Rated G. Contains philosophical meanderings.
The Fable of the Octopus
by Peter S. Beagle
Once, deep down under the sea, down with the starfish and the sting rays and the conger eels, there lived an octopus who wanted to see God.
Octopi are among the most intelligent creatures in the sea, and shyly thoughtful as well, and this particular octopus spent a great deal of time in profound pondering and wondering. Often, curled on the deck of the sunken ship where he laired, he would allow perfectly edible prey to swim or scuttle by, while he silently questioned the here and the now, the if and the then, and — most especially — the may and the mightwhy. Even among his family and friends, such rumination was considered somewhat excessive, but it was his way, and it suited him. He planned eventually to write a book of some sort, employing his own ink for the purpose. It was to be called Concerns of a Cephalopod, or possibly Mollusc Meditations.
About the Author
Peter Soyer Beagle is an American novelist of fantasy literature, and a screenwriter and musician. His best-known works are is A Fine and Private Place, I See By My Outfit, The Last Unicorn, The Innkeeper’s Song, and The Rhinoceros Who Quoted Nietzsche, During the last twenty-five years he has won many literary awards, including a World Fantasy Award for Life Achievement in 2011. He lives and writes in the San Francisco Bay Area.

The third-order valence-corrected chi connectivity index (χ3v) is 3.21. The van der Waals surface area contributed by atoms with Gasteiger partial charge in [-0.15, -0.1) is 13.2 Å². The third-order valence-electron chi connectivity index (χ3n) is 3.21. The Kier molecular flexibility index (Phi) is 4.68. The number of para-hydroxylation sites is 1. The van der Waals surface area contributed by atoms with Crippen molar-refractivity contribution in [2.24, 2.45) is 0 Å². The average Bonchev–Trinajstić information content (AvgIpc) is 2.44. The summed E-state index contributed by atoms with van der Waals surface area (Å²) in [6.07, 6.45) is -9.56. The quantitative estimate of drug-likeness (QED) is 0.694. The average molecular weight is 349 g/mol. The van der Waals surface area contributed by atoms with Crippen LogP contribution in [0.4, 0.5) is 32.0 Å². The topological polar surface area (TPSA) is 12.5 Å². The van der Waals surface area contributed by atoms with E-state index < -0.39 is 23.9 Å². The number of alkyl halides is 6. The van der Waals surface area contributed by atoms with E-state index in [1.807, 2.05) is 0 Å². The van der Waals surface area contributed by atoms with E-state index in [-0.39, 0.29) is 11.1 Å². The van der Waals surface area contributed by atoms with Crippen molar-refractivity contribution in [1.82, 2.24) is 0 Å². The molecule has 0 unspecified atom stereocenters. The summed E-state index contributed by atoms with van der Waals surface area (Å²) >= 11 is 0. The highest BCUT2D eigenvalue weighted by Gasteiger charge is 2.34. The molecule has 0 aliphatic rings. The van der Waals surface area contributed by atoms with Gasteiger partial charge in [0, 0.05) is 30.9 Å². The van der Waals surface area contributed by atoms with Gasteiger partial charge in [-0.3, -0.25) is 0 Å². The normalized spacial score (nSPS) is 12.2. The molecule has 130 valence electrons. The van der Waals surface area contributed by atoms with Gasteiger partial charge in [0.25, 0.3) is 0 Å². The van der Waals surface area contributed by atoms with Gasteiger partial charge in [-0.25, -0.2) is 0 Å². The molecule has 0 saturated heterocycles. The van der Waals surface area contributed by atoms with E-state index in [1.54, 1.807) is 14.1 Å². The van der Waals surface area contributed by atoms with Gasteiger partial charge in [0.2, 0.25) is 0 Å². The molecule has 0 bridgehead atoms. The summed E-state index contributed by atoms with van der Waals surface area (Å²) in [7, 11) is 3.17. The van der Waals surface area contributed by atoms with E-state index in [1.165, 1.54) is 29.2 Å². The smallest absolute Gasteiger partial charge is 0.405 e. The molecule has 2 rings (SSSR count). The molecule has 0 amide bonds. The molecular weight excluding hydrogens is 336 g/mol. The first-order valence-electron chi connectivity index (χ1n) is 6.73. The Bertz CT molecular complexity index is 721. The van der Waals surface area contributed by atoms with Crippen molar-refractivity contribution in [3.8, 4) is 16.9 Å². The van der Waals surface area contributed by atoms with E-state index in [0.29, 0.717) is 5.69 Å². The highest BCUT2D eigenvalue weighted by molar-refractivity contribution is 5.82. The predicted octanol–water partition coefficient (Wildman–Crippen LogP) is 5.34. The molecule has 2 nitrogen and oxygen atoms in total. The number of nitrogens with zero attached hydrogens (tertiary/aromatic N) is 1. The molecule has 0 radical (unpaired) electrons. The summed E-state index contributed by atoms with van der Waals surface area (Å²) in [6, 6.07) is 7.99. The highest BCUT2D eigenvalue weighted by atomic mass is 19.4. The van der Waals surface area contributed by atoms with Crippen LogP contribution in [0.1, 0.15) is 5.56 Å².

About the Narrator
Serah Eley is a software developer and writer who once, under the name Steve Eley, started a little science fiction podcast called Escape Pod. You might have heard of it. She was the original founder of Escape Artists, our parent company, before retiring from podcasting in 2010. She’s spent much of the past ten years exploring the frontier territories of multiple-identity and gender, and is just starting to write home about what she’s found. You can follow her exploits at seraheley.com.